When I accepted this standard and asked for God’s forgiveness (for my unyielding spirit and for any damage I may have already caused another), I realized I’d have to explain to my agency I would no longer be available to model lingerie. This was a difficult task because I feared their judgment. Fortunately they appreciated my honesty and conviction and removed it from my status list.
However, not long after that, I was on a booking for a national catalog that paid $1,500 a day. The client’s demographic (the women they advertise to) was 45- to 65-year-old women. The wardrobe consisted mostly of sweaters and trousers, but they had to do a makeup shot they missed the day before. It was a bra: a large granny-panty bra, but a bra nonetheless. Since I was the only model booked, they asked me to shoot it. I squirmed and shifted but knew my answer had to be no. I expected them to appreciate my moral compass as my agency did, but this was not the case. They were angry. They called my booker and demanded I do the shot or they’d let me go for the day and not have me back. This was extremely hard for me, but I stood my ground. I spoke with my agent and God gave me the words: “If my morals were for sale then I’d be a prostitute.”
I gasped at my audacity but found acceptance and respect from my booker. She spoke with the client and stood by my decision. I did get dismissed and lost the client, but I gained something else that day…dignity.
The reason I share this story is to convey the importance our decisions have on others and on our walk with the Lord. As moms, we must model dignity and modesty to our kids. The Word of God is clear: I also want the women to dress modestly, with decency and propriety (a love for spiritual things)…appropriate for women who profess to worship God” (1 Timothy 2:9-10).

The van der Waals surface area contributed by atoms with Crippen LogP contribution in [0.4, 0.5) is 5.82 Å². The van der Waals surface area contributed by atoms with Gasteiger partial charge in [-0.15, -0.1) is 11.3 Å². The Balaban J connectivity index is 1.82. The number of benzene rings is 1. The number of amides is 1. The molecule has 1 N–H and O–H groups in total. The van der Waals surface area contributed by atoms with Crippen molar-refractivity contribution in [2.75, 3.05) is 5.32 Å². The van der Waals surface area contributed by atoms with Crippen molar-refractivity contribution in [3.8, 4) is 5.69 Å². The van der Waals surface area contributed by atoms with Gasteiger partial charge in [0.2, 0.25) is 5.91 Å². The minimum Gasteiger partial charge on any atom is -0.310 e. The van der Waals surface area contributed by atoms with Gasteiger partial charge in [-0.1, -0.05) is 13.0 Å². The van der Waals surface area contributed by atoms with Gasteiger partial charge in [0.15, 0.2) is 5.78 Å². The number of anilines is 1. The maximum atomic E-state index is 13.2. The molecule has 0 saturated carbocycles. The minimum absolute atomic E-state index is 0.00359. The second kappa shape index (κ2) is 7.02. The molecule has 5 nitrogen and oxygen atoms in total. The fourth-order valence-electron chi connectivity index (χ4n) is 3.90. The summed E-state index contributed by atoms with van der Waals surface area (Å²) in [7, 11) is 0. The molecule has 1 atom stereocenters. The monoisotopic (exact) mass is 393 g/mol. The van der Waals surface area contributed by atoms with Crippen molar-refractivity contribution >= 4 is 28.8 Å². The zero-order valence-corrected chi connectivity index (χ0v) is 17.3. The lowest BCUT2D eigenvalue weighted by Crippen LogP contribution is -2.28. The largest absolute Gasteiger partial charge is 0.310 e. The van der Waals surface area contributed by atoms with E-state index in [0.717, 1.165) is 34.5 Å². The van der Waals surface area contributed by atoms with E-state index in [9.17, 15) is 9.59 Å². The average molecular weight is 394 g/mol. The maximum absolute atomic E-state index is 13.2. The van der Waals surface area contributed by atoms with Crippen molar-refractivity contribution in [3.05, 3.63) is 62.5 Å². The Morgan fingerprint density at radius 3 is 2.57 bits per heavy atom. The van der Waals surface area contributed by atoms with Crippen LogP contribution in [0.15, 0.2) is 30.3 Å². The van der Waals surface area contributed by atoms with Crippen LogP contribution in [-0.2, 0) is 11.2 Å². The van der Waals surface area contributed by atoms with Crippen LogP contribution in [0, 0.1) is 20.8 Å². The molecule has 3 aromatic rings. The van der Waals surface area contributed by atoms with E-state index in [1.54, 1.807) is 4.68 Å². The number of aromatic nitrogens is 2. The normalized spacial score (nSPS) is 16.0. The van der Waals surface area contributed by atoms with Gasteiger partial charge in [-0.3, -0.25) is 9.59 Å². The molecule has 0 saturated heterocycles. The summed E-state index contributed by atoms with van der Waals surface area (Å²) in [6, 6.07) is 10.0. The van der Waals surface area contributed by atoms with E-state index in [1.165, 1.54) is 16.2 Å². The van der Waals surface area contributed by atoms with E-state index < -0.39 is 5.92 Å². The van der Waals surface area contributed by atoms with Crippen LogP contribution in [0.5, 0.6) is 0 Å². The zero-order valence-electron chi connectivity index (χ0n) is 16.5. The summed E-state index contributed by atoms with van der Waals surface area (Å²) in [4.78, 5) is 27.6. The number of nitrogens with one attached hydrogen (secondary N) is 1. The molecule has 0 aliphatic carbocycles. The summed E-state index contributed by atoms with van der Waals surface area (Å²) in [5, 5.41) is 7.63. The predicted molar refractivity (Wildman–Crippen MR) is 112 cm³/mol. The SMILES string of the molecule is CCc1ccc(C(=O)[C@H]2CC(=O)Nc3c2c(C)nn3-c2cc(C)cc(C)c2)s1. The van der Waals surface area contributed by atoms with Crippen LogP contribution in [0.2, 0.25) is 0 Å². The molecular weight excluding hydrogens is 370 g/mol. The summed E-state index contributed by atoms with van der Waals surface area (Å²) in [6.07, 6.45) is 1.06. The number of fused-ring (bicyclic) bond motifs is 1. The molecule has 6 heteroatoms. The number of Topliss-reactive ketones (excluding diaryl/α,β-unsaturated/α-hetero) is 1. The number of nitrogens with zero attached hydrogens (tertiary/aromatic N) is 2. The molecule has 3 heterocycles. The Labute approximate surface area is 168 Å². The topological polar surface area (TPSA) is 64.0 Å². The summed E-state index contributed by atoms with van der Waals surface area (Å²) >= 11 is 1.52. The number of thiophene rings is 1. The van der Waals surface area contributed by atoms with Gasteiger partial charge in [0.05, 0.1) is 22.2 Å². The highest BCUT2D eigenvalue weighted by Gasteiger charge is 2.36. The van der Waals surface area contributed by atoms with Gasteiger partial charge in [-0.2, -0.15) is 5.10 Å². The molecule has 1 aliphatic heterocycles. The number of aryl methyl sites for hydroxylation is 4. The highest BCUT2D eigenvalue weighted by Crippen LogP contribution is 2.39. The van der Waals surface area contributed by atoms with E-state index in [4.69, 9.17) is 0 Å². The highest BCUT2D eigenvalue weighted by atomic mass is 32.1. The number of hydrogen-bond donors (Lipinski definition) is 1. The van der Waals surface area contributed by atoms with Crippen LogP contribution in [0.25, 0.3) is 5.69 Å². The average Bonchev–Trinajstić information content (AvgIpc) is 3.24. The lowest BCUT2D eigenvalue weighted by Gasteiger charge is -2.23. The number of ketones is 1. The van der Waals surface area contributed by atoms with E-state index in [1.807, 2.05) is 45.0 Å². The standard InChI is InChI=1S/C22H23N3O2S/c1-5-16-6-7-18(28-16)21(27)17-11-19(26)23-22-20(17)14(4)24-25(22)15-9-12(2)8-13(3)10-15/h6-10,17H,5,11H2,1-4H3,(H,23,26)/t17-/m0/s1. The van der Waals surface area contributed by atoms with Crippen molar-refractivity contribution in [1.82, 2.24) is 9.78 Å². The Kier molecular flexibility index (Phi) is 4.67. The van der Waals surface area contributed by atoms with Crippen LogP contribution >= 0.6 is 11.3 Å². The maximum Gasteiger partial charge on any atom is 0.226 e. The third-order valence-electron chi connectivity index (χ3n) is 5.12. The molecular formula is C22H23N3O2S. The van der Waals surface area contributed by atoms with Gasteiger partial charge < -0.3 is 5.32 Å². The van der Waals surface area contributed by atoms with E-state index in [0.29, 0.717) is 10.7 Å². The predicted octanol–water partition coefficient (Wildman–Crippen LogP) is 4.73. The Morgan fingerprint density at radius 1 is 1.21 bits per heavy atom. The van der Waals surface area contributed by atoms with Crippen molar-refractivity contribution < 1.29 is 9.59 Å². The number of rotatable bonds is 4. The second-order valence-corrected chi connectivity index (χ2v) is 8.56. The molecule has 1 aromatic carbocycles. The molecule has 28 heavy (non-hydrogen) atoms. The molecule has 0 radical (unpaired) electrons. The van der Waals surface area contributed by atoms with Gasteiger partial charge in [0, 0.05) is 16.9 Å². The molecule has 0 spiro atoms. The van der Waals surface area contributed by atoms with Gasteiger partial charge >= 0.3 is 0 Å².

Parents, please be proactive in your daughters’ clothing choices and teach them how God expects us to represent Him. They can still be a proverbial clotheshorse—as I am—but one that doesn’t let today’s fashions dictate their convictions.
Fashion should be fun, spontaneous, and enable women and girls to express themselves. But a good model (or role model) doesn’t have to sacrifice her purity, dignity and worth on the altar of bad taste.
Modesty is becoming a growing fashion trend. So, for the sake of pure fashion, teach them to show off their best side…their inside.
. . . .
Rachel Lee Carter is an international professional model of more than 20 years and has worked for clients such as Cover Girl, Tommy Hilfiger, Reebok, Clairol, Wrangler, Fitness Magazine, Perry Ellis, SAKS Fifth Avenue, Neiman Marcus, Bloomingdales, and many others. She is represented by top tier modeling agencies worldwide. She is also a former contestant of the Miss Teen USA and Mrs. United States pageants. She is a graduate of the Word of Life Bible Institute in Schroon Lake, NY. Rachel is the President of Modeling Christ, a faith based organization addressing the issues and needs of both participants in the modeling industry, and the world it influences. Her book, Fashioned by Faith is available now for pre-order on Amazon.com. (available in bookstores May 2011).